Do We Drive Technology Or Does Technology Drive Us?

By Dr John Bellavance
on 18 November 2021

I have been teaching Information and Communication Technologies (ICTs) in Australian high schools for 20 years. I often have conversations with students who encounter challenges in the digital world. Their own attitudes, values and anti-social behaviours, and that of others can be detrimental to their social engagement with others, their wellbeing and their moral development. I have also seen many examples wonderful examples of human morality and ethics by young people.

The challenge for young people is two-sided. They need to understand how their values and behaviours affect their activities and others in the digital world, but also how the digital world affects their values and behaviours.  ICTs can influence them to do wrong things and feel they can get away with it, without a need to engage their sense of right and wrong. Young people refer to this as the ‘distance’ between others.  ICTs can allow us feel exempt from our moral responsibility.

Young people are in the driver’s seat

Schools attempt to address misuses and risks associated with the use of ICTs by ‘controlling’ and ‘restricting’ their uses. However, with open access to personal Wi-Fis this can only be achieved in a very limited way. Because young people manage their own uses of ICTs, the individual plays the most significant role in determining practices and this is where the focus should be. This requires fostering moral values that compel self-reflection, critical evaluations of the use of ICTs, self-regulation and moral agency. Tensions between various approaches to cope with unethical uses of ICTs in schools and in society are difficult to resolve unless schools can define the important values and abilities that students need to have while using ICTs and foster these.

Digital natives – can students do this on their own?

Since young people generally know more about the new media environments than most adults do, we must be cautious about constructing teens as natural experts of technology, because this assumes that young people naturally know what to do and are able to acquire the abilities to participate ethically and effectively in the digital world on their own. First, this assumes that young people actively reflect on their experiences and can thus articulate what they learn from their participation in the digital world. Second, that they can develop on their own an ethical framework to guide their participation. Cyber-Safety programs are the main proactive intervention directed to youth with respect to their uses of ICTs. However, these programs do not really address the underlying issue of the values that drive problems.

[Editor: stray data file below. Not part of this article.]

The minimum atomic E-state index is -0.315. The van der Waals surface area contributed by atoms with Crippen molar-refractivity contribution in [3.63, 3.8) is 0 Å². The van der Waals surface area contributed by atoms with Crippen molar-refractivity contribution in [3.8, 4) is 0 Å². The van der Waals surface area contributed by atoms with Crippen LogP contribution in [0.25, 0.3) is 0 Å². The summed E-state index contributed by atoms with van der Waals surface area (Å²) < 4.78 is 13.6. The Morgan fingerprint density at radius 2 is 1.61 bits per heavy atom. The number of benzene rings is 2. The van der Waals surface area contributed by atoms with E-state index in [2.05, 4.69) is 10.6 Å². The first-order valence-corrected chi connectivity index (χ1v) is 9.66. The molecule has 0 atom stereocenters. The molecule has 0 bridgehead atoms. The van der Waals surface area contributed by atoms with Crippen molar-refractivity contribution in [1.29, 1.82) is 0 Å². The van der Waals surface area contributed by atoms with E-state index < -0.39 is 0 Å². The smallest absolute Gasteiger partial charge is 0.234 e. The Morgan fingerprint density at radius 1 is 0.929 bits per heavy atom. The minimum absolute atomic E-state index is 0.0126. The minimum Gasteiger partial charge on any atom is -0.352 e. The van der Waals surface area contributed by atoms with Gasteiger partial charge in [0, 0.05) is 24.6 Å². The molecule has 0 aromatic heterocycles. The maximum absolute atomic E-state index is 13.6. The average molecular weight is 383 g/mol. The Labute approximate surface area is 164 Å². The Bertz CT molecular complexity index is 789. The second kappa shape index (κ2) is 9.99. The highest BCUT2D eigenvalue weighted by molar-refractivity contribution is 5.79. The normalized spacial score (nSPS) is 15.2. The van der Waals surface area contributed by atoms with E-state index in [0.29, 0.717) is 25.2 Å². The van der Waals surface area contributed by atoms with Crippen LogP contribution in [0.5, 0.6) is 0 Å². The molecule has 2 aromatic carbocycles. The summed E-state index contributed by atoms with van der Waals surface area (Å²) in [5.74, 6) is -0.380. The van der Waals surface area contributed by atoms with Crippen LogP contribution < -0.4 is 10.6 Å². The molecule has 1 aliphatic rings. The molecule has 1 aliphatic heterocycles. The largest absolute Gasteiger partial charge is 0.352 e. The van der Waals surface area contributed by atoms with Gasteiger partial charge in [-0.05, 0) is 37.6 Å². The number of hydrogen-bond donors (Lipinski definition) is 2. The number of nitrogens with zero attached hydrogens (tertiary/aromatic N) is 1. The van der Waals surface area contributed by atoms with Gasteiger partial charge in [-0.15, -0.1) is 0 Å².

Digital moral framework

Digital Framework

“If we’re trying to tell someone to have good values, we’ve got to make sure we’ve got good values… If you’ve got values, stick to them.” – Betty (a 14-year-old student)

A holistic digital moral framework is needed that can support moral reasoning, emotions and behaviours – the three aspects of human morality. Integrity in the digital world is having moral expectation of oneself and living up to one’s moral values, based on the values of authenticity, accountability, honesty and trustworthiness.

This chart you see below represents the ranking of importance students placed on each of the moral issues they encountered in the digital world.

“I am the same on the internet as I am in real life. I don’t try to look better.” – A student

One definition of authenticity while using ICTs is being who we truly are and being consistent in one’s self-presentations. Students often noted that authenticity was important for themselves and their peers, indicating the importance of being consistent in how they portrayed themselves online. Digital Framework

“It was not fair to blame others without putting yourself in other people’s shoes.”
– A student

Heart is being empathetic towards others and following one’s conscience with respect to one’s actions. While using ICTs some students appeared to understand their own emotional reactions and discern the morally relevant factors of a situation, such as not blaming others without knowing their circumstances. Empathy is associated with more lenient moral judgments of others.

“If you are on technology you can go out of your limits (in the level of inappropriate social media postings) and think that was too far, but you can’t control it because of someone else doing it to you as well.” – Betty

Character while using ICTs is managing ourselves based on the values of self-control and responsibility, and behaving morally towards others is based on the values of altruism, justice and respect.

The Digital Moral Framework suggests that the moral reasoning, emotions and behaviours play an important role in the moral use of ICTs by young people. The two key abilities that stand out are self-reflection of one’s values and behaviours and critical analysis of the values and practices that mediate the use of ICTs.

For more information on Dr John Bellavance’s book, take a look at his site here.

For more from Women Love Tech on technology and education, visit here.

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